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real estate and architectural design best practices with renderings, animations & VR

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Robert Steel
Founder of
Robert Steel Design

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Architectural Design Best Practices with Renderings, Animations & VR

Long gone are the days when architects provided hand drawn to scale plans, sections, and elevations with perhaps a few perspective sketches to depict and explain a project design concept (irrespective of its size or type) to their clients. Design professionals have all wholeheartedly embraced computer-generated drawings and images to replace the traditional graphic representations and conventions. Thus, the subject title of this article is now totally embedded into our daily professional lives and our projects.

Smart Strategies for Rendered Floor Plan Marketing

Even in this day and age, real estate clients aren’t always graphically literate. In other words, they can’t always visualize 3D spaces from 2D drawings alone—in particular, floor plans. For them to truly understand spatial concepts of scale, proportion, volume, dimensions and the feel or experience of a space, they often need and expect three dimensional representations. Today, we have these powerful visualization tools readily at our disposal to help our clients make informed key decisions about their projects.

However, utilize these tools carefully because these applications can spoil certain clients as their demands thereafter may exceed the agreed terms of the initial architectural contract. In my experience, this situation occurs when clients rely on 3D designs to facilitate their decision making, and mistakenly believe that 3D drawings are relatively simple, quick, and inexpensive—but it’s quite the opposite.

Eliminate Change Orders With VR Design

There is, however, a significant upside to this process during the design and documentation phases—especially avoiding costly and time-consuming change orders during construction. For example, a client could walk through a job site of a single-family residential project with all the rough interior framing erected and then declaring certain rooms (typically closets and bathrooms) are either too small or in the wrong proportions, or both. Consequently, these clients insist that the walls be moved and rooms re-designed.

I’ve personally experienced this situation, but fortunately at a relatively early design stage prior to construction. In this instance, the situation was identified and resolved through the utilization of VR (virtual reality). The SFR project included a schematic design Revit model and Enscape-generated exterior and interior renderings complete with walk-through animations. The clients were very pleased with the design concept as depicted in the renderings. However, once they put on the Oculus Quest headset and entered the VR environment to experience each space, it was something of a revelation. This led to several design (mostly plan) changes of the residence. No longer did I need to use a measuring tape and mark out the dimensions of a room or space on the floor of their existing house for them to understand what was being proposed!

GET FAMILIAR WITH BEST PRACTICES:

To be clear, each project and client’s needs will vary, and there is no one solution that fits all strategies. It’s important to evaluate each project scenario and the expectations of the client. Here are some quick tips to consider:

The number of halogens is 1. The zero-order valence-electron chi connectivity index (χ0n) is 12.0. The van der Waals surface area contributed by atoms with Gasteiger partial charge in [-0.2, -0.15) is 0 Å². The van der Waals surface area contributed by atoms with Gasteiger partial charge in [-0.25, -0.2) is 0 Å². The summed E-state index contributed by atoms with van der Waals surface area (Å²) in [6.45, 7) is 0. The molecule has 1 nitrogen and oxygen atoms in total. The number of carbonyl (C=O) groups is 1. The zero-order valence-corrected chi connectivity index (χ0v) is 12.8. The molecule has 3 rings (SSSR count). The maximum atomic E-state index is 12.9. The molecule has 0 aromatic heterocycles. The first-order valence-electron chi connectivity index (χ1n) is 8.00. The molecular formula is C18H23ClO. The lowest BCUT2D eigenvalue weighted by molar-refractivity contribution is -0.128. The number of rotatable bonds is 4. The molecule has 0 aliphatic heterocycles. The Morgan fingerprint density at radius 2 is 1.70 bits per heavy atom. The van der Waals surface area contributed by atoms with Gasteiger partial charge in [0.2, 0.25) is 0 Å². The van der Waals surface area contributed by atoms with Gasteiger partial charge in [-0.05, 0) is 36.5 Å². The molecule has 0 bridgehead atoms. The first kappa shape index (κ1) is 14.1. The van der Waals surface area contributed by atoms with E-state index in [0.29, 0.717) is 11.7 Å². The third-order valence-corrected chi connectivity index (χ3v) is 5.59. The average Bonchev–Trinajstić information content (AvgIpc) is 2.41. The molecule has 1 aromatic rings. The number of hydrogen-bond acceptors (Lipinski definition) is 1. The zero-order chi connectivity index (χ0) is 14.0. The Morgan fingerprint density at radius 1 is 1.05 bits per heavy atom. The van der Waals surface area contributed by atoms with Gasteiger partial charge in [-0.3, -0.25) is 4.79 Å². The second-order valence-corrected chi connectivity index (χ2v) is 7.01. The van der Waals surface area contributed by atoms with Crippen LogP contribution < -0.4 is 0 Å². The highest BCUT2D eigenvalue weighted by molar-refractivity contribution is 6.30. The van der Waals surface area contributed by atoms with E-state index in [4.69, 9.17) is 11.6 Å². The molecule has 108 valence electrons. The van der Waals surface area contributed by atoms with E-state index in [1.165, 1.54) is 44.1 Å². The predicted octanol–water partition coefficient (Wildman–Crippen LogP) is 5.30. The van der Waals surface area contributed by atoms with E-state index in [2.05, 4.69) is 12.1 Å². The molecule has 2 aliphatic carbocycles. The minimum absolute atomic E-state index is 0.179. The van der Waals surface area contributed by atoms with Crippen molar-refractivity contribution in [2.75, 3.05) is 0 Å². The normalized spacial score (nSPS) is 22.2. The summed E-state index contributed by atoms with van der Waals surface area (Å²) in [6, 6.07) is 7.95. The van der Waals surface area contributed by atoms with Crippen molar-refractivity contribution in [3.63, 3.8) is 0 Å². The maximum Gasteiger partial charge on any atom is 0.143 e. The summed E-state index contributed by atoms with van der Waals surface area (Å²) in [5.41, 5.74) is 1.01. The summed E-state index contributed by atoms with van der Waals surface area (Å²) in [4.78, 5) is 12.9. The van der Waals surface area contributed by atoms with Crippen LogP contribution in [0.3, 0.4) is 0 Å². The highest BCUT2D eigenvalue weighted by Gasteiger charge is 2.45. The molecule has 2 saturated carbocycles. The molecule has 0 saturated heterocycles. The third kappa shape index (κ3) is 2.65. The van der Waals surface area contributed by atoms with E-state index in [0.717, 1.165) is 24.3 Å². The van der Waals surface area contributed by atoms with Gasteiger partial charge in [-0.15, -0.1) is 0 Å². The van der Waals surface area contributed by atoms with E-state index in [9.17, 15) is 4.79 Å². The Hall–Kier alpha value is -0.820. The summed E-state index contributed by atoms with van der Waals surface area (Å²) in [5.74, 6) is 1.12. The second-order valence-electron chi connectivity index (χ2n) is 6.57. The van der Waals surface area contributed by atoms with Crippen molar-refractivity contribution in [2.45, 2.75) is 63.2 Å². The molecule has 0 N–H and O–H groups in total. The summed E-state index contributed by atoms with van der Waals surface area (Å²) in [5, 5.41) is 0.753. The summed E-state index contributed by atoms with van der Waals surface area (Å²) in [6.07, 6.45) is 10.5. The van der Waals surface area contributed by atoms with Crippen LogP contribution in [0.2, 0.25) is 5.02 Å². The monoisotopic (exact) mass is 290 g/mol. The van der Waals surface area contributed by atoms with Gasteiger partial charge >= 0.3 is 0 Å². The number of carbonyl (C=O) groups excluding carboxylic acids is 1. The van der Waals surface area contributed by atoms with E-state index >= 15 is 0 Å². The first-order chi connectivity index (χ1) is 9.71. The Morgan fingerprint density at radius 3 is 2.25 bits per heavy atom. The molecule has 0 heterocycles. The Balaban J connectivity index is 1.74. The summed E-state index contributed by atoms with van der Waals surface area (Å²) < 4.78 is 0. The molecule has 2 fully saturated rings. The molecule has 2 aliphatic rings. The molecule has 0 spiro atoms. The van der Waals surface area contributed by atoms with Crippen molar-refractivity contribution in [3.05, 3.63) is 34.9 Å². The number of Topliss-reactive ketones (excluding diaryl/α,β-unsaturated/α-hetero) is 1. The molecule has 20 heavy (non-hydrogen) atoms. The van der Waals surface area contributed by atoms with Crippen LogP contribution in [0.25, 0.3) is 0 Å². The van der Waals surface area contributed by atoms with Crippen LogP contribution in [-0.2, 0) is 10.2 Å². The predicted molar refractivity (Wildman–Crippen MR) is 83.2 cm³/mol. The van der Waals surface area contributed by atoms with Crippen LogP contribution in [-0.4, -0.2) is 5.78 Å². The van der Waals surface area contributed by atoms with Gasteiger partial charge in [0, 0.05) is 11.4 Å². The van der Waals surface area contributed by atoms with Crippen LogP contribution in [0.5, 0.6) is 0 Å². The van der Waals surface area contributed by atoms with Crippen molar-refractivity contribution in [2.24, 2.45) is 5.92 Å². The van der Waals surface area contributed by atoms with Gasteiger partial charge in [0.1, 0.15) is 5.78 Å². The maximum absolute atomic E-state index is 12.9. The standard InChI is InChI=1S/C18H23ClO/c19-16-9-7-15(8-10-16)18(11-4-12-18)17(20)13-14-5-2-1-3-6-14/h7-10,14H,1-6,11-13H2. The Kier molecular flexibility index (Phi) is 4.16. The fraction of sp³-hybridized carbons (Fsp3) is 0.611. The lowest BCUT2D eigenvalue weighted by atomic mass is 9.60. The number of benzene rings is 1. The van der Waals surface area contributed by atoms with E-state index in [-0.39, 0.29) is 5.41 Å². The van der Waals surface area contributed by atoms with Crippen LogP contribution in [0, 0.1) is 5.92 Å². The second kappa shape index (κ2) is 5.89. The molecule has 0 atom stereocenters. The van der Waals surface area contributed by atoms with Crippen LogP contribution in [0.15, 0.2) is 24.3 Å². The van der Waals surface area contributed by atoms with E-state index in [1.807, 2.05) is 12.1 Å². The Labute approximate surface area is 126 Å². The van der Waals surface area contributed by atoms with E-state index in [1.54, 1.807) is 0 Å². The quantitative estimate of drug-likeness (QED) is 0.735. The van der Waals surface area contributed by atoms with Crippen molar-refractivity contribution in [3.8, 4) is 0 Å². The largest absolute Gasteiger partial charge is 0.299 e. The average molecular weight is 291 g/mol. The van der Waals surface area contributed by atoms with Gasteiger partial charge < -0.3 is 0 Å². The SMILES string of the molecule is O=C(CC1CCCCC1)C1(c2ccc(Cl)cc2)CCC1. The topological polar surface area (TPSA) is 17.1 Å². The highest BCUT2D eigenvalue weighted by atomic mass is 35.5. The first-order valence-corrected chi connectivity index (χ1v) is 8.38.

When should you use VR?

As soon as possible in the early planning & design process when key decisions must be made.

How do you use VR in the early design phase?

Build a Revit, SketchUp, or Rhino 3D computer model of the project and transfer the file into real-time rendering software such as Enscape or Lumion. The renderings are not meant to be photorealistic at this stage in the design process; this should be made very clear to the clients, otherwise it may present other challenges. Managing expectations is key. Rendering programs like Enscape and Lumion can also easily generate walk-through animations of the spatial flow and spatial relationships of the project, both are beneficial for the client’s understanding of the design.

If possible, schedule an in-person VR session with the clients as a follow-up to their review of the renderings and animations.

What are best practices?

Avoid the potential pitfalls of being asked or persuaded to produce multiple renderings or animations. Be very clear on the deliverables in the contract conditions.

Manage expectations – don’t over commit.

Define anticipated outcomes e.g., plan approval, exterior materials selection and architectural expression.

Define what decisions the client must make and when they must make them. Explain the potential risks and consequences if they do not.

Have fun with it! Most clients will never have experienced being in a VR environment, and it often amazes them to experience their unbuilt project in such a tangible way. They may need some handholding during the first few tries, but it’s well worth it. But above all, it should be an enjoyable and rewarding experience for all!

 

Robert Steel
Robert Steel
Founder of
Robert Steel Design

About This Contributor

Robert Steel Design is a leading contemporary architecture and design firm committed to creating carefully crafted and timeliness, but of its time, architecture. Helmed by design award-winning Scottish architect, Robert Steel RIBA RIAS, NCARB whose high-profile commercial projects span the globe ranging from luxury multi-family residential and mixed-use, universities, health care facilities, and aviation, including the celebrated San Francisco Air Traffic Control Tower.

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